• Artistic DirectorDanny Li Chi-kei

    Mei Anxiang

    • Screenwriter
      Chen Zi-qiang
    30. 07. 201219:30
    31. 07. 201219:30
Performance Introduction

Mei Anxiang, the daughter of a general, has extraordinary martial skill, while her brother, Mei Sheng, is timid and not good at martial arts. One day,Anxiang meets Wei Zhaoren, who is from a fallen family and sells swords on the street. She falls in love with him at first sight and hopes to marry him.


Huns invade the country and put the frontier in an emergency state. Despite being a hereditary general, Mei Sheng cannot effectively lead the army; he is defeated and flees. Anxiang has to disguise herself as a man and assume leadership in her brother’s place. With Zhaoren and her cousin, Wen Mingqi, she goes to battlefield to resist Hun aggression.


Anxiang and Zhaoren return in triumph, and are honored at a banquet thrown by Prince Jia Huaiyi. Jia wants to find a son-in-law at the banquet; Zhaoren, blinded by gain, breaks his promise to Anxiang and agrees to marry Jia’s daughter, leaving Anxiang heartbroken. In order to keep Anxiang from interfering with his marriage, Zhaoren accuses her of dressing like a man in order to peep into the barracks. Anxiang is demoted to a commoner and is so distressed that she spits blood. Her ailing mother dies of anger when told that Zhaoren has deserted her daughter.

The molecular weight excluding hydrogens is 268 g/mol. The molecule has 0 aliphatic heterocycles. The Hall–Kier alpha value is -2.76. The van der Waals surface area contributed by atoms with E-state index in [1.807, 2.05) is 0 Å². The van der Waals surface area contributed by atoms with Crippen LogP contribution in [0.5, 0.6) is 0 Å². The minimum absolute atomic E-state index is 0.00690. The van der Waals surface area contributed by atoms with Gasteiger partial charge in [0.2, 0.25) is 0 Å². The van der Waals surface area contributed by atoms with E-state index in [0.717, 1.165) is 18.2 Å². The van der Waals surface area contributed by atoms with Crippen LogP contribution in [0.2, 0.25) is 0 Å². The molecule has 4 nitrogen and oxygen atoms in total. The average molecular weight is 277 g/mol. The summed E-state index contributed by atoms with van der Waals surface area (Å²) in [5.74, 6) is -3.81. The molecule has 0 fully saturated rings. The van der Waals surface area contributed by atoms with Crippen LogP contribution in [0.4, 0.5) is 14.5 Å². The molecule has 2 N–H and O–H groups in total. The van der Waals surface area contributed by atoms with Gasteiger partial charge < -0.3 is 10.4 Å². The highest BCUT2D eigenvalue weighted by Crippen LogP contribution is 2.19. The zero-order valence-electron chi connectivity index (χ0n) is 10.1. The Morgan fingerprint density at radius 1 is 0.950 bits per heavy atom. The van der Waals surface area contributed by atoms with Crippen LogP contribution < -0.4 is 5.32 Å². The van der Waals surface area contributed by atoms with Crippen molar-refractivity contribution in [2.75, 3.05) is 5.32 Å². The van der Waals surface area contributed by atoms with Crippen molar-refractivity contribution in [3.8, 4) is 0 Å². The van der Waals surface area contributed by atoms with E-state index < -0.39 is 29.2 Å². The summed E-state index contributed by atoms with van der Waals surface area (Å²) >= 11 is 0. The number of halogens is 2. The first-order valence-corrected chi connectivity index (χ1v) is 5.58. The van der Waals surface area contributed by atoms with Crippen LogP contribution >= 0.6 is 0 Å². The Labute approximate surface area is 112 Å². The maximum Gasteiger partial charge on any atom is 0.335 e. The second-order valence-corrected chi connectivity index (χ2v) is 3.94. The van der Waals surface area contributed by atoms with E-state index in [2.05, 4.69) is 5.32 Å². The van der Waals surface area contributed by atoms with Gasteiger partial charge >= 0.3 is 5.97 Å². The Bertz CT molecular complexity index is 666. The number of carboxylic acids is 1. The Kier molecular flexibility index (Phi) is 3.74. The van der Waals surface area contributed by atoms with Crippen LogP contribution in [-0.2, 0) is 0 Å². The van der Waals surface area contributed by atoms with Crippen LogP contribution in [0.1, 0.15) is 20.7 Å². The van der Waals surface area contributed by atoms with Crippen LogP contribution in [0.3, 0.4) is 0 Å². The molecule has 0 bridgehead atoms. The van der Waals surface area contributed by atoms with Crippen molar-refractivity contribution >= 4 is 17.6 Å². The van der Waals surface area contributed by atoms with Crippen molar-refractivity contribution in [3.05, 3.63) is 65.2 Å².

Later, when the Huns invade the country’s border once again, Zhaoren’s repeated battles against them end only in defeat, and he eventually is forced to beg the enemy for mercy. Anxiang and Mingqi march to the warfield and recapture the lost land. In the end, Zhaoren commits suicide by cutting his own throat to compensate for his misdeeds. Anxiang follows family tradition and remains in the army, defending her homeland.

(Source from: Cantonese Opera Research Programme, The Chinese University of Hong Kong)